301 Mission Street Grand Penthouse A

Purchased as a shell for $9.35 million in 2009, the late venture capitalist Tom Perkins spent another $9 million building out the Grand Penthouse A atop the sinking Millennium Tower. And the 5,000-square-foot lair, which is configured as a two-bedroom, with a 3,000-square-foot great room and rooftop terrace, has traded hands for $13 million or roughly $2,600 per square foot.

The buyer, a former Oracle executive, owns another unit in the tower and is betting that the building’s tilt will soon be repaired and remain habitable, noting: “I’m willing to take whatever risk there is to benefit from a depressed environment.”

25 thoughts on “Legendary VC’s Millennium Tower Penthouse Fetches $13M”
    1. A clock requiring thousands of dollars in annual maintenance is hilarious. Especially when it an be outperformed by a 79 cent digital timepiece that requires no maintenance.

      Maybe that is an indication of the skewed values at this level of the stratosphere.

      1. One can ask: Why do we need a digital timepiece when we simply watch the sun?

        One can argue that ALL of our values are skewed. Or, if not skewed, simply unconscious. Especially if one thinks about the environmental destruction and the labor exploitation needed to create an economy that can give us a cheap 79 cent digital watch?

        1. Maybe you have sun reading superpowers but I can’t read the time via the sun with enough precision to know whether or not I’ll make an appointment. As for a 79 cent timepiece, that low cost is mostly due to Moore’s Law and advances in integrated manufacturing, not labor exploitation. You could build the same with USA union labor for maybe $5.

          1. Maybe exploitation can explain some of the difference. Other factors include local cost of living, taxes, and perhaps overhead introduced by labor unions.

            But that’s not the point I was making. Just reread my original comment and substitute $5 for 79 cents to remove the orthogonal issue of globalization.

  1. Is he betting that the tilt will be repaired? Or that the tilt won’t get much worse and won’t matter? The latter is how I understood the situation. I was under the impression that it was only a problem if it got a lot worse.

  2. I would think the repairs (if they could be done at all) would not be sufficient. Building is prematurely settling and tilting. That in itself calls for a tear down. With SF in an earthquake zone, how much more to make the building safe?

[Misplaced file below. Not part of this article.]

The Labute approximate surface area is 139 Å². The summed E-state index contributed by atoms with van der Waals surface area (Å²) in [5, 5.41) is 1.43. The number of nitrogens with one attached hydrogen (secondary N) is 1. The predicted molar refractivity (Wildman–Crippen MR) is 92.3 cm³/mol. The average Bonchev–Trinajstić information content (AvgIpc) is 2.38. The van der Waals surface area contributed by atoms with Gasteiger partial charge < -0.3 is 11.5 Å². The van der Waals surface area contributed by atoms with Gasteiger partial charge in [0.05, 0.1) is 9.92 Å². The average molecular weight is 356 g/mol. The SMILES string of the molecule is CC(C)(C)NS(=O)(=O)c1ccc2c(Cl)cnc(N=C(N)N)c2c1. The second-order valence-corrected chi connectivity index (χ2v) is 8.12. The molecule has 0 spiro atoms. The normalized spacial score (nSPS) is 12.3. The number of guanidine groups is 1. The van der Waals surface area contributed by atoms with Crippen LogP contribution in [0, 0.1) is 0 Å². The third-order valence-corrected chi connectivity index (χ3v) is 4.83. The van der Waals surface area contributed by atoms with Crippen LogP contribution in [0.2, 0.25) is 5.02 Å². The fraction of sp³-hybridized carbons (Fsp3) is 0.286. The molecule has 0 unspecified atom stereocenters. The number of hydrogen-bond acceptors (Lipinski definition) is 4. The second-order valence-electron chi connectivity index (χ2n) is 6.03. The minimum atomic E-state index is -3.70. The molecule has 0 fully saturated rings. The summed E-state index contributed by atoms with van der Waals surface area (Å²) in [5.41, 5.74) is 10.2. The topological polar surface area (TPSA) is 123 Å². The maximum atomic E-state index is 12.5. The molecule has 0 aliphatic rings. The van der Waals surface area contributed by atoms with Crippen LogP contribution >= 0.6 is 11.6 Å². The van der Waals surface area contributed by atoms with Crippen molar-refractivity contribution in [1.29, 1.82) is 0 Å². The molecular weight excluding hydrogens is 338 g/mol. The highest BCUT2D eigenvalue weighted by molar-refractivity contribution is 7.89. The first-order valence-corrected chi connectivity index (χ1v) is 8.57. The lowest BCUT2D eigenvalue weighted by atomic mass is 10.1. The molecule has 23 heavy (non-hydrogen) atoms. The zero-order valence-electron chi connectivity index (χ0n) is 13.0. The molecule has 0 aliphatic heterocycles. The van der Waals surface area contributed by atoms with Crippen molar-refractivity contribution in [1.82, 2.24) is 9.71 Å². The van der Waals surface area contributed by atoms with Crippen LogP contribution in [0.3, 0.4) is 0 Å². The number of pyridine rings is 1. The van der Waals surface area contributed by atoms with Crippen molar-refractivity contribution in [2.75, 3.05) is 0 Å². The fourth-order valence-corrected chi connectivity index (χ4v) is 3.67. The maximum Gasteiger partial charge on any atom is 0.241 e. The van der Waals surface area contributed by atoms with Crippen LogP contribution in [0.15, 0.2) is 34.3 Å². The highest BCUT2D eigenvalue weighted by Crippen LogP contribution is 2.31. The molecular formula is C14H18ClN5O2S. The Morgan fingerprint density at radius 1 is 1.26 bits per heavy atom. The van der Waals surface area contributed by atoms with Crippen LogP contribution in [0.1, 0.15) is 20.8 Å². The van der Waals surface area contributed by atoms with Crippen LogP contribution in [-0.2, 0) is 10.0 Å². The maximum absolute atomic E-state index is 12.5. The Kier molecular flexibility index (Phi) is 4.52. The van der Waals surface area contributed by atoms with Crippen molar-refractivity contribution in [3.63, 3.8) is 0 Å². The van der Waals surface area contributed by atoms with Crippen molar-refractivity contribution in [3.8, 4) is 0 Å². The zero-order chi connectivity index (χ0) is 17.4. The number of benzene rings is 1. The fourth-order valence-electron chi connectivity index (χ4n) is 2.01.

So this is a gamble for the buyer involved. I would rather be the owner selling at a discount, than a buyer at a discount. That’s just me since I don’t have $13M to completely lose or tie up in multi-year litigation.

    1. How would you tear down a building of that size? The mind reels. You can’t possibly do a controlled demolition due to the location.

      1. Battle of the experts @ trial. Each side will have their experts testify as to the structural integrity of the building, proposed repairs, etc. One side will argue it is a tear down at X cost, the other will say it can be repaired at Y cost. Meanwhile, the building continues to settle and tilt. You already got hints of the possible expert testimony outlined in the L.A. Times article.

  3. I wouldn’t buy anything from an Oracle exec. In two years his goons are gonna show up and demand another $5M based on “usage”.

  4. “repaired”? Maybe. But it seems a lot more likely this is going to end up like the 47 story Harmon Hotel in Vegas last year. Demolished. I have not read one credible idea on something like this could be “repaired”.

    Hopefully there is not an earthquake anytime soon or it will be the taxpayer’s picking up the tab to clean-up this millionaire’s folly.

  5. It’s amazing how uninformed SocketSite readers appear to be on the Millennium tower issue. Misinformation and bad jokes is all I see here.

    [Editor’s Note: Please feel free to lead by example or simply follow the link above to the more serious discussion with respect to the tower’s stability and situation.]

    1. As published here on SS and else where, the tower is structurally safe, but it seems a few of the above readers struggle to grasp this. They are suggesting “it’s a tear down”.

      1. “structurally safe” for now maybe. But what about tomorrow or next year? My understanding is the engineers report says that the bottom of the building will be stressed by a seismic event.

  6. Smart buy. Kinda like buying a used VW desiel. Whatever problem exists will certainly be resolved at the taxpayers expense. Also, this sale undermines anyone claiming zero value for tax purpose.

    1. this i like, from the perspective of a citizen of San Francisco who wants city services funded through tax receipts.

  7. We visited Perkins in this apartment, and it was striking, especially the views, but also some of the “art” he had collected. It is hardly a place to call home, however, or even one home among many. It feels like a large lounge or lobby of a contemporary hotel. For $13m, one could buy a very nice house or a large apartment in an older building. This really felt like a place for an aging bachelor to seduce much younger bimbos. Trump might like it, although it is not gaudy and had no gold faucets.

Leave a Reply

Your email address will not be published. Required fields are marked *